Im­peach­ment for­ever changes Trump’s le­gacy

The Saratogian (Saratoga, NY) - - FRONT PAGE - By Jonathan Lemire

NEW YORK >> The first line of Pres­i­dent Don­ald Trump’s obit­u­ary has been writ­ten.

While Trump is all but cer­tain to avoid re­moval from of­fice, a por­tion of his le­gacy took shape Wed­nes­day when he be­came just the third pres­i­dent in Amer­i­can his­tory to be im­peached by the U.S. House.

The two ar­ti­cles of im­peach­ment ap­proved along largely par­ti­san lines on Wed­nes­day stand as a con­sti­tu­tional re­buke that will stay with Trump even as he tries to triv­i­al­ize their mean­ing and use them to power his re­elec­tion bid.

“It’ll be im­pos­si­ble to look back at this pres­i­dency and not dis­cuss im­peach­ment. It is per­ma­nently tied to his record,” said Ju­lian Zelizer, a pres­i­den­tial his­to­rian at Prince­ton Univer­sity. “Trump now al­ways be­comes part of the con­ver­sa­tion about mis­us­ing pres­i­den­tial power. Ukraine will be his Water­gate. Ukraine will be his Lewin­sky.”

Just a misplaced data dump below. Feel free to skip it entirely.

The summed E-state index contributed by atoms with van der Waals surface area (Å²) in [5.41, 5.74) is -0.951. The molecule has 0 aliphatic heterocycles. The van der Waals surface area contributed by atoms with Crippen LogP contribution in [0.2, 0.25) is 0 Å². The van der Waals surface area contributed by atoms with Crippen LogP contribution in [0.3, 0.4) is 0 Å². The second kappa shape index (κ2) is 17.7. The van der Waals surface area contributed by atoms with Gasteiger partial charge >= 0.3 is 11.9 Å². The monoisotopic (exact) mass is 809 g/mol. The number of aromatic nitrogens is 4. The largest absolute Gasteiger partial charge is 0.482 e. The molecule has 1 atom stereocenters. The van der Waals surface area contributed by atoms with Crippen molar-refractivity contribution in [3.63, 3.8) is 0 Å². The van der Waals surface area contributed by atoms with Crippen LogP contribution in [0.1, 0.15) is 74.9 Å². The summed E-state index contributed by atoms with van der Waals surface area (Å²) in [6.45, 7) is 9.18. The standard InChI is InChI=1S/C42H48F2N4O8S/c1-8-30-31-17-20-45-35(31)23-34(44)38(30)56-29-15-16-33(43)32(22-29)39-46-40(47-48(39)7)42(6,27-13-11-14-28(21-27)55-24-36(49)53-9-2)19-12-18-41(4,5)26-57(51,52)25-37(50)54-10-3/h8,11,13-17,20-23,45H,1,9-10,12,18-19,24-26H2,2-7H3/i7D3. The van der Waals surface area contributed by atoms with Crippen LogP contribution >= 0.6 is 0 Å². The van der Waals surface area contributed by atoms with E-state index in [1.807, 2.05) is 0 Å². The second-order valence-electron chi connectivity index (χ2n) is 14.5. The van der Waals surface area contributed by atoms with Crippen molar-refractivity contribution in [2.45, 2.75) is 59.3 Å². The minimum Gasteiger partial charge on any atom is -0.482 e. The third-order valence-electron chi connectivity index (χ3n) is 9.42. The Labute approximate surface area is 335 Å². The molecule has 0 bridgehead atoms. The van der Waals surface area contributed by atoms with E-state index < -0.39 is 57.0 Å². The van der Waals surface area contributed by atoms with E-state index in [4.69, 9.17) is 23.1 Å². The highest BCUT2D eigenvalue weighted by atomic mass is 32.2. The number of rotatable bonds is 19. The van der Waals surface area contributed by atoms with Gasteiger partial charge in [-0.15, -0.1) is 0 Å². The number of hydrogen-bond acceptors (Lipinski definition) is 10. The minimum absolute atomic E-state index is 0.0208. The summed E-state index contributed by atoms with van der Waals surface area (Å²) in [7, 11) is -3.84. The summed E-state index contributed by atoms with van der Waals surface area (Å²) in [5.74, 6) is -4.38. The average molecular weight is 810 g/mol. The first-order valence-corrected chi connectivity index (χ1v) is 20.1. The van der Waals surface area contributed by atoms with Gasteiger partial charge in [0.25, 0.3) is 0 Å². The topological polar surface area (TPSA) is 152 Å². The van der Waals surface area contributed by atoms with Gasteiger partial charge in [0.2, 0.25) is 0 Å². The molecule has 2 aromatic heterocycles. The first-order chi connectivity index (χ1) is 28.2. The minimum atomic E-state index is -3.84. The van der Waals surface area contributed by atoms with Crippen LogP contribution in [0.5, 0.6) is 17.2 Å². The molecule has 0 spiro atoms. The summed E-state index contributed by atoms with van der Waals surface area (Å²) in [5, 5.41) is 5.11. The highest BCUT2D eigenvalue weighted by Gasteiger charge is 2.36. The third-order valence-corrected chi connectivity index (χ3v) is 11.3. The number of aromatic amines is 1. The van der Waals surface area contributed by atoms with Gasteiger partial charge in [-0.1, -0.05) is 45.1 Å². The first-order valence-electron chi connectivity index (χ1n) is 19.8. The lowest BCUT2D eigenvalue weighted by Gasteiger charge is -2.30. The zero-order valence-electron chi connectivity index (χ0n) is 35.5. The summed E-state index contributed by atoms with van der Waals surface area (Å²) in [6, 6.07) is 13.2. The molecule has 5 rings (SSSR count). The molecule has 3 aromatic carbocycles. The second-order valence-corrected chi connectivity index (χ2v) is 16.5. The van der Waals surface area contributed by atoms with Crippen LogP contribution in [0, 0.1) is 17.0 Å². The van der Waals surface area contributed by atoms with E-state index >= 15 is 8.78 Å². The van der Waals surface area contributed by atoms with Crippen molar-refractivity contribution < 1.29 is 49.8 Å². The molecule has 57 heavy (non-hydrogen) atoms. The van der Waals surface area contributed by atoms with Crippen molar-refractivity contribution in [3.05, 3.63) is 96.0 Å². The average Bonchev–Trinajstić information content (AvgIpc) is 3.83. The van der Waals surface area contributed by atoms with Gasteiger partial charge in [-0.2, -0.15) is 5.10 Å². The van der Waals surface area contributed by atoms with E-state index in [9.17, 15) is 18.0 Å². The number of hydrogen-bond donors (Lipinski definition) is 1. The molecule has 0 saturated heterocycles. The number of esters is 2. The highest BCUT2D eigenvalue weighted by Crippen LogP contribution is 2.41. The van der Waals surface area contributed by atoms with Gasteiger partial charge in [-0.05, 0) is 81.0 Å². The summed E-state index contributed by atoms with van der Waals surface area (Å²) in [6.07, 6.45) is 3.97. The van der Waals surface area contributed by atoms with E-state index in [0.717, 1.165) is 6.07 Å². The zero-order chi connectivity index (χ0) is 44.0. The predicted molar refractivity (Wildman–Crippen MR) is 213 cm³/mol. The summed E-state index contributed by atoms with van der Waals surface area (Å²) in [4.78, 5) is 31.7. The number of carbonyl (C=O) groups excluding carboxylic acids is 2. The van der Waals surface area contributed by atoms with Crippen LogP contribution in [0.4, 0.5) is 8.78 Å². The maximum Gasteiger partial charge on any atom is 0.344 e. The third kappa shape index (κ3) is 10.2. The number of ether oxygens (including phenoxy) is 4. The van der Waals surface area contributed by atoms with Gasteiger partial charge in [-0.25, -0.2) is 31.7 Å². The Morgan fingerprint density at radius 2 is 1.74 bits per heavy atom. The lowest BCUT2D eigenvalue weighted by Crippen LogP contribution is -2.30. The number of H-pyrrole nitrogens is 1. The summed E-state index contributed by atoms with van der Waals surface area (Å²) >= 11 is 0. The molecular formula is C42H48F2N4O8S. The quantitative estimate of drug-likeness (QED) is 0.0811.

His­tory books will add Trump to the sec­tion that fea­tures Bill

Clin­ton, im­peached 21 years ago for ly­ing un­der oath about sex with White House in­tern Mon­ica Lewin­sky, and An­drew John­son, im­peached 151 years ago for de­fy­ing Congress on Re­con­struc­tion. Richard Nixon, who avoided im­peach­ment by re­sign­ing dur­ing the Water­gate in­ves­ti­ga­tion, is there, too.

Trump him­self is keenly aware of the im­pact that im­peach­ment may have on his le­gacy.

Al­lies in re­cent months have de­scribed him as seething over the prospect, tak­ing im­peachLEGAC­Y >> PAGE 2


Pres­i­dent Don­ald Trump speaks dur­ing a cam­paign rally at Kel­logg Arena, Wed­nes­day, Dec. 18, 2019, in Bat­tle Creek, Mich.

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